The most straightforward approach to routing a connection is to always choose the same fixed route for a given sourcedestination pair. One example of such an approach is fixed shortest-path routing. The shortest-path route for each sourcedestination pair is calculated off-line using standard shortest-path algorithms, such as Dijkstra’s algorithm and any connection between the specified pair of nodes is established using the pre-determined route. This approach to routing connections is very simple. However, the disadvantage of such an approach is that, if resources (wavelengths) along the path are tied up, it can potentially lead to high blocking probabilities in the dynamic case, or may result in a large number of wavelengths being used in the static case. Also, fixed routing may be unable to handle fault situations in which one or more links in the network fail. To handle link faults, the routing scheme must either consider alternate paths to the destination, or must be able to find the route dynamically.

Static RWA models

All the light paths that are to be set up in the network are known. The objective is typically to accommodate the demand while minimizing the number of wavelengths used on all links.

Dynamic setting

The light path requests between source destination pairs arrive one by one. A typical objective is to minimize the call blocking probability or the total number of blocked calls over a given period of time. On the contrary, dynamic routing algorithms are good candidates for traffic engineering and generally they can improve the blocking performance significantly.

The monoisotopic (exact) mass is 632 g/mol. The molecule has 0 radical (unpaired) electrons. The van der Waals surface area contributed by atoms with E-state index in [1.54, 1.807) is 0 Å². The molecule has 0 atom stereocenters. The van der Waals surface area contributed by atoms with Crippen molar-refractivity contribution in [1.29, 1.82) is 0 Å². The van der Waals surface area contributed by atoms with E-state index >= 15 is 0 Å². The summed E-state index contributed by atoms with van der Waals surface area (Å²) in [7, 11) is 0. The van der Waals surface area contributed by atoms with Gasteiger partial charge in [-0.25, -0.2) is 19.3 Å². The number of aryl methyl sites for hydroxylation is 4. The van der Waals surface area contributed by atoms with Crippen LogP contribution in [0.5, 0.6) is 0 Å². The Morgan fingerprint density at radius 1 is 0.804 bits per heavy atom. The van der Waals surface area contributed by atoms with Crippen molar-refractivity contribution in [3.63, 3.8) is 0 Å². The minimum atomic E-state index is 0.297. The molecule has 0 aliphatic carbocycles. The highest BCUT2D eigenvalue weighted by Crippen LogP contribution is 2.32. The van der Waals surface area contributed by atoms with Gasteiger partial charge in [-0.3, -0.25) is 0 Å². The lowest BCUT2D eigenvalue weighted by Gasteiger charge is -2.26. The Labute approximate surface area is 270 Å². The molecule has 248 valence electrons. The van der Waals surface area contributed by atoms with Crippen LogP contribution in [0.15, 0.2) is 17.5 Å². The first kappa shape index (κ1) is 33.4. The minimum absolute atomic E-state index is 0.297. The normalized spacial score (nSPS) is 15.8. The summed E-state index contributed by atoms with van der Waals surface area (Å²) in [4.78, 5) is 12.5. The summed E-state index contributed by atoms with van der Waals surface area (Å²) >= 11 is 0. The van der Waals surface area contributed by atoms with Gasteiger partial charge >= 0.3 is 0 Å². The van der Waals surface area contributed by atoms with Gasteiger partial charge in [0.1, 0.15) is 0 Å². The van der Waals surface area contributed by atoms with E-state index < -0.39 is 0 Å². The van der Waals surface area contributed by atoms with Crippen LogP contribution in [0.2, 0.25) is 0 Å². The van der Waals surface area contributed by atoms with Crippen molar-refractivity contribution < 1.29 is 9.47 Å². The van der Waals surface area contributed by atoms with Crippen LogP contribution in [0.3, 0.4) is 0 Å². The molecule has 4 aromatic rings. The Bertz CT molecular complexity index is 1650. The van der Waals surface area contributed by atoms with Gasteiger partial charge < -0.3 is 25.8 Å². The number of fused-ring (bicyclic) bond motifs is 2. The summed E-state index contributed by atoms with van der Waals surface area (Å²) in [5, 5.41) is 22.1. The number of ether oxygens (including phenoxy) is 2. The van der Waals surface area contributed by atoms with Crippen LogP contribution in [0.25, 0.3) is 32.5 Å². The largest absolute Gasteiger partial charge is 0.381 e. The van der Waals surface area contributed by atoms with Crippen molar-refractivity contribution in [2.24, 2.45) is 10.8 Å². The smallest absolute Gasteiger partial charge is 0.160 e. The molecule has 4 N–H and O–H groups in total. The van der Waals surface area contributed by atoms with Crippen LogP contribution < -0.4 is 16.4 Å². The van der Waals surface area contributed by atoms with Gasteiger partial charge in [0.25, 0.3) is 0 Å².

Goal of routing and wavelength assignment algorithm

• To analyze the performance of same algorithm in different topologies, so we can use it for specific application.
• Satisfying the bandwidth, delay and throughput requirement for every admitted connection.
• Reduce call blocking ratio.


Choose the lowest indexed wavelength from list of free wavelength and assign it to the connection request. When the request is completed the wavelength is added back to the free wavelength set.

First-Fit wavelength assignment

First-fit does not require global knowledge about the network. No storage is needed to keep the network states and no communication overhead is needed. The computational overhead is small and the complexity is low. Moreover, the performance in terms of blocking probability and fairness is among the best.
Therefore, first-fit is preferred in practice although the performance analysis of optical WDM networks is studied extensively that there is less work for analyzing the blocking performance of first-fit scheme. In this scheme, all wavelengths are numbered. When searching for available wavelengths, a lower numbered wavelength is considered before a higher-numbered wavelength.
The first available wavelength is then selected. This scheme requires no global information. Compared to Random wavelength assignment, the computation cost of this scheme is lower because there is no need to search the entire wavelength space for each route.


1. Random
2. Star
3. Ring
4. Tree

Network stimulation

We present stimulation scenario and results to illustrate the performance of topologies. The topology scenario random, star ring, tree presented in fig 1, 2, 3, and 4 respectively.